Stochastic Dynamic Modeling of Cellular Protein Interactions
Mark Kon, Julio Castrillon, Dmitri Beglov, and Sandor Vajda
NIH R01GM131409 “Stochastic Dynamic Modeling of Cellular Protein Interactions” (PI: Mark Kon)
NIH R35 GM118078 “Analysis and Prediction of Molecular Interactions” (PI: Sandor Vajda)
Stochastic methods for modeling molecular-protein interactions form an entirely new set of ap-proaches to the important biological goal of simulating cellular biology in silico. Though great progress has been made in this direction by computational biologists over the past 15 years, the goal of “siliconizing” cellular molecular interactions still remains remote. More precisely, the current level of model realism has led to a plateau in the prediction accuracy of molecular interactions. This motivates the development of some novel dynamic models that incorporate biological dynamic uncertainty, adding a significant layer to the realism of the biological processes. However, such models are computationally daunting, thus motivating the development of efficient and accurate computational methods to solve them.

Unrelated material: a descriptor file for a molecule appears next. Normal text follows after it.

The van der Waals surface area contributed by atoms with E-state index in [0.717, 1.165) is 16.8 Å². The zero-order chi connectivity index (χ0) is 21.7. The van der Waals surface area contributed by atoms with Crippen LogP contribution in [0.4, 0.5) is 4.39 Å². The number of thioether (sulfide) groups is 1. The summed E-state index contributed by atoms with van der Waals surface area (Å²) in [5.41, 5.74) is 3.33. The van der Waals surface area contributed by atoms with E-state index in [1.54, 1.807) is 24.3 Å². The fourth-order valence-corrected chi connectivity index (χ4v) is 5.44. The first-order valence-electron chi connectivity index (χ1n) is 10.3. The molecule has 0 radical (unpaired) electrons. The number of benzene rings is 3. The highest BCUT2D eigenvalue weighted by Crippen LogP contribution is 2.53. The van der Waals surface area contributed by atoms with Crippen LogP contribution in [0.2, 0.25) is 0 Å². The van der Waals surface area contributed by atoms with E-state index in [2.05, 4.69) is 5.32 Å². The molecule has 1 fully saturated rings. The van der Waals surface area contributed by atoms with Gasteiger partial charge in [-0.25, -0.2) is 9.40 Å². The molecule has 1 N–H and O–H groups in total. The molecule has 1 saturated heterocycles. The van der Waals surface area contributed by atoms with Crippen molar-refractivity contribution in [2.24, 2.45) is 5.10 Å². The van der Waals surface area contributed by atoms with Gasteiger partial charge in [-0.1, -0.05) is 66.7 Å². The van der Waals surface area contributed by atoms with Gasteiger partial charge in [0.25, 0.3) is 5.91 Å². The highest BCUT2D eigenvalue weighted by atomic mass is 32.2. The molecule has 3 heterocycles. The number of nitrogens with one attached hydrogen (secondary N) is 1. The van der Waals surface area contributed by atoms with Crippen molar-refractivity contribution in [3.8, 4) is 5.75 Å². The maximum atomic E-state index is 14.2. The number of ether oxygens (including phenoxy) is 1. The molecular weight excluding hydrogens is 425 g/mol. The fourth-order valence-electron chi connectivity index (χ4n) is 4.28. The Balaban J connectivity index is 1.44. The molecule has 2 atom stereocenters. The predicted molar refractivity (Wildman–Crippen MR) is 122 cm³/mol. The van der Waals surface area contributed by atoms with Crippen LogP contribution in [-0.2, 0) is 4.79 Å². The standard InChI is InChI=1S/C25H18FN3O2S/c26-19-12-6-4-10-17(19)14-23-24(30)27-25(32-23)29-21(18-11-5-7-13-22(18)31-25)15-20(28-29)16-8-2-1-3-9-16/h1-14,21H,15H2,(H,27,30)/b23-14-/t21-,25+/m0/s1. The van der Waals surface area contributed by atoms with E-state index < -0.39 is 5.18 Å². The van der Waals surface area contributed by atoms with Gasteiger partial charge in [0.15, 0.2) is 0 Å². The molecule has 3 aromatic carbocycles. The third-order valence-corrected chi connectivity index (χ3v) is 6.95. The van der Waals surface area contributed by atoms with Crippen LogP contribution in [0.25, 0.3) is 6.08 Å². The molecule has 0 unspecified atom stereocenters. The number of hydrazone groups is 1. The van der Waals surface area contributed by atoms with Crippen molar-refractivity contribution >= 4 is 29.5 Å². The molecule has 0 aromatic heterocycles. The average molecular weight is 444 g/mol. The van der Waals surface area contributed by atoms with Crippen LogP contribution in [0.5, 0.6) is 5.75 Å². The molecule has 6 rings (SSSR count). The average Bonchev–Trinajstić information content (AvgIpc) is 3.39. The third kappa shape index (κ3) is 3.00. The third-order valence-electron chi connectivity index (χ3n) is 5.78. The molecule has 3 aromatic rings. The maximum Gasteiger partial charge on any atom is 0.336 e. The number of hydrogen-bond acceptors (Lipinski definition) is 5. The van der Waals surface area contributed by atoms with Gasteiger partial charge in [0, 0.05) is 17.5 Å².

Receptor-ligand interactions (docking) consists of two primary selections. One is the choice of goodness of fit measure (called the scoring function) while the other is the choice of the search algorithm. Both of these decisions are based on an assumed molecular model. The scoring function includes consideration of molecular properties, which includes electron density representations of the molecular shape. Another important property involves the electrostatic fields generated by the proteins, which are numerically computed using the nonlinear Poisson Boltzmann (PB) Partial Differential Equation (PDE). Prof. Castrillo, at the Department of Mathematics and Statistics from Boston University, has significant experience in the area of stochastic PDEs with probabilistic domains and high dimensional computational statistics. Prof. Mark Kon has a PhD from MIT in Applied Mathematics. He has an extensive background in high dimensional probability theory and statistics, and machine learning (ML). Prof. Vajda has been successful in developing rigid body docking algorithms, such as ClusPro, which is extensively used and cited by the computational biology community. Prof. Beglov was one of the key developers of protein docking program PIPER used in ClusPro. The major shortcoming of ClusPro and all global docking algorithms is the rigid body assumption. Although docking algorithms have been developed to account for backbone flexibility, these are inherently local, and for the difficult targets in the CAPRI benchmark datasets have not performed better than rigid methods. The main goal of this collaboration is to introduce probabilistic modeling of protein structures into the interactions; this is posed as a stochastic optimization. However, for many cases the stochastic scoring function will become a high dimensional, non-Gaussian, non-linear random field that will be computationally very challenging to optimize with reasonable accuracy. This is a hard problem that we plan to address in this project by developing novel mathematical theory and numerical analysis for non-linear partial differential equations.